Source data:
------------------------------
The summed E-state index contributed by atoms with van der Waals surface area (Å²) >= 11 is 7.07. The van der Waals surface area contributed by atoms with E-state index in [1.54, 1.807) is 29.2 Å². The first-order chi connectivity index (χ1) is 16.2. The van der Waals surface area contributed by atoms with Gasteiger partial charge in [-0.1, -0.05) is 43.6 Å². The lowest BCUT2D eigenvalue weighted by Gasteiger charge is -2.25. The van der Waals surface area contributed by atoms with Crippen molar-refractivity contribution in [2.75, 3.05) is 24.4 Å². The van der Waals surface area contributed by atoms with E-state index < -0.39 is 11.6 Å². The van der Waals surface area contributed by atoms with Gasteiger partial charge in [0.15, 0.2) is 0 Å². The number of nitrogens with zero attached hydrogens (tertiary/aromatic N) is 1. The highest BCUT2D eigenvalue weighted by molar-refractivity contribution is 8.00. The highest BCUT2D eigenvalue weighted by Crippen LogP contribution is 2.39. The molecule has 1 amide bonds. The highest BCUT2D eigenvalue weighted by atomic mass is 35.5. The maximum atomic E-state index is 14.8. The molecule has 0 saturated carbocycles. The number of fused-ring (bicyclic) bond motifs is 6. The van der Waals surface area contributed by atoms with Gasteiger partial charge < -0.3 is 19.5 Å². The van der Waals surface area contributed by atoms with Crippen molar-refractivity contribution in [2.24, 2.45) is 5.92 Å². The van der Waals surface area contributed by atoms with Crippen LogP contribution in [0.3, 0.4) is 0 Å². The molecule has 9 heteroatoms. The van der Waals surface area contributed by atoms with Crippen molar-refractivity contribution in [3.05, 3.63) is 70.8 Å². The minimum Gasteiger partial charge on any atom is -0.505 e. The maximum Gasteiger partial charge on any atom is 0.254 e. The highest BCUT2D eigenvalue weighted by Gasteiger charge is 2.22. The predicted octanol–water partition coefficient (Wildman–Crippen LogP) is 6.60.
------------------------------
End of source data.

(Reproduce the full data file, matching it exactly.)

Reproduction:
The summed E-state index contributed by atoms with van der Waals surface area (Å²) >= 11 is 7.07. The van der Waals surface area contributed by atoms with E-state index in [1.54, 1.807) is 29.2 Å². The first-order chi connectivity index (χ1) is 16.2. The van der Waals surface area contributed by atoms with Gasteiger partial charge in [-0.1, -0.05) is 43.6 Å². The lowest BCUT2D eigenvalue weighted by Gasteiger charge is -2.25. The van der Waals surface area contributed by atoms with Crippen molar-refractivity contribution in [2.75, 3.05) is 24.4 Å². The van der Waals surface area contributed by atoms with E-state index < -0.39 is 11.6 Å². The van der Waals surface area contributed by atoms with Gasteiger partial charge in [0.15, 0.2) is 0 Å². The number of nitrogens with zero attached hydrogens (tertiary/aromatic N) is 1. The highest BCUT2D eigenvalue weighted by molar-refractivity contribution is 8.00. The highest BCUT2D eigenvalue weighted by Crippen LogP contribution is 2.39. The molecule has 1 amide bonds. The highest BCUT2D eigenvalue weighted by atomic mass is 35.5. The maximum atomic E-state index is 14.8. The molecule has 0 saturated carbocycles. The number of fused-ring (bicyclic) bond motifs is 6. The van der Waals surface area contributed by atoms with Gasteiger partial charge < -0.3 is 19.5 Å². The van der Waals surface area contributed by atoms with Crippen molar-refractivity contribution in [2.24, 2.45) is 5.92 Å². The van der Waals surface area contributed by atoms with Crippen LogP contribution in [0.3, 0.4) is 0 Å². The molecule has 9 heteroatoms. The van der Waals surface area contributed by atoms with Crippen molar-refractivity contribution in [3.05, 3.63) is 70.8 Å². The minimum Gasteiger partial charge on any atom is -0.505 e. The maximum Gasteiger partial charge on any atom is 0.254 e. The highest BCUT2D eigenvalue weighted by Gasteiger charge is 2.22. The predicted octanol–water partition coefficient (Wildman–Crippen LogP) is 6.60.